Biden administration approves controversial Alaskan oil project

“In requiring compliance with these measures, [Interior] has adopted all practicable means to avoid or minimize environmental harm from the alternative selected and will implement a monitoring and enforcement program for these requirements,” the department said in its record of decision.

Ryan Lance, ConocoPhillips chairman and chief executive officer, called it “the right decision for Alaska and our nation” in a statement.

“Willow fits within the Biden Administration’s priorities on environmental and social justice, facilitating the energy transition and enhancing our energy security, all while creating good union jobs and providing benefits to Alaska Native communities,” Lance said.

The move by the Interior Department represents the latest concession by President Joe Biden to the oil and gas industry and Republican critics who have blamed his climate and energy policies for last year’s spike in energy prices after the Russian invasion of Ukraine. But environmental groups have blasted the decision on an oil and gas project that has risen to the status of Keystone XL and other infrastructure plans as a political football.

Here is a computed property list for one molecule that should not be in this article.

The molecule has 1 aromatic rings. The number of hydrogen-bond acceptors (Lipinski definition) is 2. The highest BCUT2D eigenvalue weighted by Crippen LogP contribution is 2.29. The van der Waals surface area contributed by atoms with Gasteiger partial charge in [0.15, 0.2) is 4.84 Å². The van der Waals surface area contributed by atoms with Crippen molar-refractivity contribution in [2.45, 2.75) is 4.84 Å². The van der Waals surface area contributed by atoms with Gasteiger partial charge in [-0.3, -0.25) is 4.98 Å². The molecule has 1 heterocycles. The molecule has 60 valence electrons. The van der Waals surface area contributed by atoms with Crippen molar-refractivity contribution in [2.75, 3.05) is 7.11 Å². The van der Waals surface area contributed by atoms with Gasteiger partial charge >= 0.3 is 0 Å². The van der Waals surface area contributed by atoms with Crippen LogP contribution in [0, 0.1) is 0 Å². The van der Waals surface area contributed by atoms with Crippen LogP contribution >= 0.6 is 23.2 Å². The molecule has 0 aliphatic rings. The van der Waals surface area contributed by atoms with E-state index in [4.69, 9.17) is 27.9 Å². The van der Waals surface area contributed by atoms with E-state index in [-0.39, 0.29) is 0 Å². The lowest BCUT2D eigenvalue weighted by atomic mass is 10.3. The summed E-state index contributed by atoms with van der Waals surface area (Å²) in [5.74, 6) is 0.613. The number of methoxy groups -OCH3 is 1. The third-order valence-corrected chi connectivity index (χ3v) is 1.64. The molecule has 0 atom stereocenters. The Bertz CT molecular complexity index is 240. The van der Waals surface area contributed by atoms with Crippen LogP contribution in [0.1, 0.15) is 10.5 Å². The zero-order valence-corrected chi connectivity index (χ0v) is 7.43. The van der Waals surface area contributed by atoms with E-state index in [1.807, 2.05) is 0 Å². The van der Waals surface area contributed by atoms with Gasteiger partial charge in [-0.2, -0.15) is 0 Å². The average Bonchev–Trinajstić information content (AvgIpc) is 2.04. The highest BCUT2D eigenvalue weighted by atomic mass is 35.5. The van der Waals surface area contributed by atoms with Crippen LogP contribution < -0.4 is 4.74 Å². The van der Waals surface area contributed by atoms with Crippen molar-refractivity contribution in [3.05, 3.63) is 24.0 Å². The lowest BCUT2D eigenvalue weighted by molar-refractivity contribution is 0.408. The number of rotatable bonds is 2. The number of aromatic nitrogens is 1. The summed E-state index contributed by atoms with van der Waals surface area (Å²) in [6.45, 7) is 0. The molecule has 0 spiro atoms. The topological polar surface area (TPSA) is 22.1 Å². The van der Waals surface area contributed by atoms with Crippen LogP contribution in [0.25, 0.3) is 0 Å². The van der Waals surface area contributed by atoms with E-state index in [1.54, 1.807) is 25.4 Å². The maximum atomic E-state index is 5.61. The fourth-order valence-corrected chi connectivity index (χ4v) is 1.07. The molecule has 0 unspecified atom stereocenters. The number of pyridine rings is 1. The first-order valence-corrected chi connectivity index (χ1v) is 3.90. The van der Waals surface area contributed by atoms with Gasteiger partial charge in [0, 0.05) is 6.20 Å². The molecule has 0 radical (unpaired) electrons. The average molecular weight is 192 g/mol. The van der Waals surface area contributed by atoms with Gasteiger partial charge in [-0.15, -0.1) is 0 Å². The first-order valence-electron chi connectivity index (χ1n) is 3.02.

“This has to stop,” said Kristen Miller, executive director for Alaska Wilderness, an environmental group that has long opposed the project. “There’s no version of this project that doesn’t open the door to 30 years of climate-threatening greenhouse gas emissions.”

The administration defended its decision as a legal necessity, saying that a denial of the leases that Conoco has held in the National Petroleum Reserve-Alaska for decades would have forced it into a courtroom battle. Shrinking the project to 40 percent of what Conoco had originally asked for was the best option open to the White House, the administration has argued.

“Administration options were limited due to legal constraints – many leases were decades-old, giving company certain valid, existing rights,” the official said before the announcement. “The legal determination was courts would not have allowed outright rejection and could even impose fines on the government.”

The administration over the weekend announced it would stop offering new oil leases in the U.S. waters of the Arctic Ocean and remove 13 million acres from the NPR-A for future leasing consideration.